Sophos Frequently Asked Questions
- Does Sophos has heuristic scanning?
- Detection Methods
- Pattern Matching
- Virus Descriptions
- What are the default settings for detecting/cleaning?
- How often does Sophos AV get updated?
- What can I do when Remote Update fails?
- Where can I get it and how do I install it?
YES, Sophos AV does incorporate heuristic scanning for unknown viruses in the wild. You won't see an option to enable/disable heuristic scanning for the reason that it is always on in the background. Below are further details on the subject.
How viruses are detected depends on their type. During the scanning process, the engine analyses each file, identifies the type and then applies the relevant technique(s). Underlying all methods is the basic concept of looking for certain types of instruction or certain ordering of instructions.
In the technique of pattern matching, the engine knows the particular sequence of code and is looking for an exact match which will identify the code as a virus. More often, the engine is looking for sequences of code which are similar, but not necessarily identical, to the known sequences of virus code. In creating the descriptions against which files are compared during scanning, Sophos virus researchers endeavor to keep the identifying code as general as possible so that - using heuristics, as explained below - the engine will find not just the original virus but also its later derivatives.
The virus engine can combine basic pattern matching techniques with heuristics - a technique using general rather than specific rules - to detect several viruses in the same family, even though Sophos researchers might have analyzed only one virus in that family. The technique allows a single description to be created which will catch several variants of one virus. Sophos tempers its heuristics with other methods, minimizing the incidence of false positives.
Emulation is a technique applied by the virus engine to polymorphic viruses. The emulator in the virus detection engine is used on DOS and Windows executables, while polymorphic macro viruses are found by detection code written in Sophos' Virus Description Language (see below).
Polymorphic viruses are encrypted viruses which modify themselves in an effort to hide themselves. There is no visible constant virus code and the virus encrypts itself differently each time it spreads. When it runs, it decrypts itself. It is the output of this decryption which is the real virus code and it is this which is detected by the Sophos virus detection engine after running in the emulator.
Executables that are sent to the engine for scanning are run inside the emulator which tracks the decryption of the virus body as it is written to memory. Normally the virus entry point sits at the front end of a file and is the first thing to run. In most cases, only a small amount of the virus body has to be decrypted in order for the virus to be recognized. Most clean executables stop emulating after only a few instructions, which reduces overheads.
Because the emulator runs in a restricted area, if the code does turn out to be a virus, it does not infect the computer.
Sophos exchanges viruses with other trusted anti-virus companies every month. In addition, every month customers send thousands of suspect files, about 30% of which turn out to be viruses. Each sample undergoes rigorous analysis in the highly secure virus labs to determine whether or not it is a virus. For each newly discovered virus, or group of viruses, Sophos creates a description.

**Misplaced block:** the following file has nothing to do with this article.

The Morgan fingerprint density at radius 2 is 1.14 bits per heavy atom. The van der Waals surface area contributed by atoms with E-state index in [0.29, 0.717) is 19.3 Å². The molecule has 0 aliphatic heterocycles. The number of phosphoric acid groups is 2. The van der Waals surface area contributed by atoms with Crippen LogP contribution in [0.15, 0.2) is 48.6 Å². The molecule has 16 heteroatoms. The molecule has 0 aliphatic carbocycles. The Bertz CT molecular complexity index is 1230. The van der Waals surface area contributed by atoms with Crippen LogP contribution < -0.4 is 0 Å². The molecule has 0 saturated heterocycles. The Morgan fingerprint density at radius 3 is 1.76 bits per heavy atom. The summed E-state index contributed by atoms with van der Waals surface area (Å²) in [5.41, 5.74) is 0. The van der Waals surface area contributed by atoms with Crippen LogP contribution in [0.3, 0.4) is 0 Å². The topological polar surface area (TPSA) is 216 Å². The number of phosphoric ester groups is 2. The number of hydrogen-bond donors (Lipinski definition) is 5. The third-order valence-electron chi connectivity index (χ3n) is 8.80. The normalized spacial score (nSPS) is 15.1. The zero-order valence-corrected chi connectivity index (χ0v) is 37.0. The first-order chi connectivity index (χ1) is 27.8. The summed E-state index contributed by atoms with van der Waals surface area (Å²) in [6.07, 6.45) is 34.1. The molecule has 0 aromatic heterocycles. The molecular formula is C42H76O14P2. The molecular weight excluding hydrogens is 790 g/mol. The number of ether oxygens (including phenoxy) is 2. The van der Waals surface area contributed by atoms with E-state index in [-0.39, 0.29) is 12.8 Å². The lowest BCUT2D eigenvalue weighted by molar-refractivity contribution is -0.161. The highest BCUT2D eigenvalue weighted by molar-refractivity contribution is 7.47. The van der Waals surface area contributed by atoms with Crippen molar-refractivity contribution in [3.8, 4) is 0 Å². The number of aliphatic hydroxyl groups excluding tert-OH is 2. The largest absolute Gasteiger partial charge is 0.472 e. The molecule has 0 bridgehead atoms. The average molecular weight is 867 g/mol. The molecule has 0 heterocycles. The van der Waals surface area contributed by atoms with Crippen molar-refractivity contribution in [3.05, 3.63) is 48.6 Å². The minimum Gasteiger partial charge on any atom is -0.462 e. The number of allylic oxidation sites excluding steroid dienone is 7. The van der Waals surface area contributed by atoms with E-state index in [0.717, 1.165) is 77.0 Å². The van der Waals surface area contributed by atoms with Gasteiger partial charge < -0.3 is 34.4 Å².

For further info visit http://www.sophos.com/products/es/endpoint/sav.html
By default, Sophos AV for remote users will detect a virus and prevent that file from being accessed until the user defines the action setting to clean or delete the file. Sophos AV is not set the same as a computer that is associated to the ACU campus network domain (employee computers). Computers that are part of the campus network domain are centrally managed and are set to automatically clean/delete any incoming viruses automatically.
The Sophos AV for the remote user has more flexibility in setting the action preferences when a virus is detected. The same settings that are mandated for campus computers are not mandated to the remote user s computer. The default action setting is set to detect the virus and restrict access to the infected file (form of quarantine). Darrell Fauvel is finishing exact instructions for enabling the automatic deletion of detected viruses. These instructions will soon be posted onto the web.
Sophos AV is updated via the Remote Update client that is installed on your computer. You can tell that you have the Remote Update client running if you see a icon appearing in the lower right corner of your screen, near the clock time. By default, Remote Update is set to check for Sophos AV updates every 60 minutes when connected to the internet. You can verify that Sophos AV it is up-to-date by right-clicking the icon and selecting view status from the popup menu. Within the status screen you will see an Update Details section. In the Update Details section you will a Status: entry that reads Sophos Anti-Virus for Windows is up to date .
Most likely, the failure is due its connection attempt being restricted by some form of installed firewall software on your computer. To resolve this issue, disable your firewall software long enough for Remote Update to check for updates. Following the check, re-enable your firewall software back on. If you are familiar with the settings of your firewall software, you can set it to allow Remote Update to run while your firewall is still enabled.
If after disabling your firewall and Remote Update is still not able to successfully check for updates, the problem could be an issue with internet traffic. Try to run Remote Update later. If problems still persist, call Team55 at 674-5555 for assistance.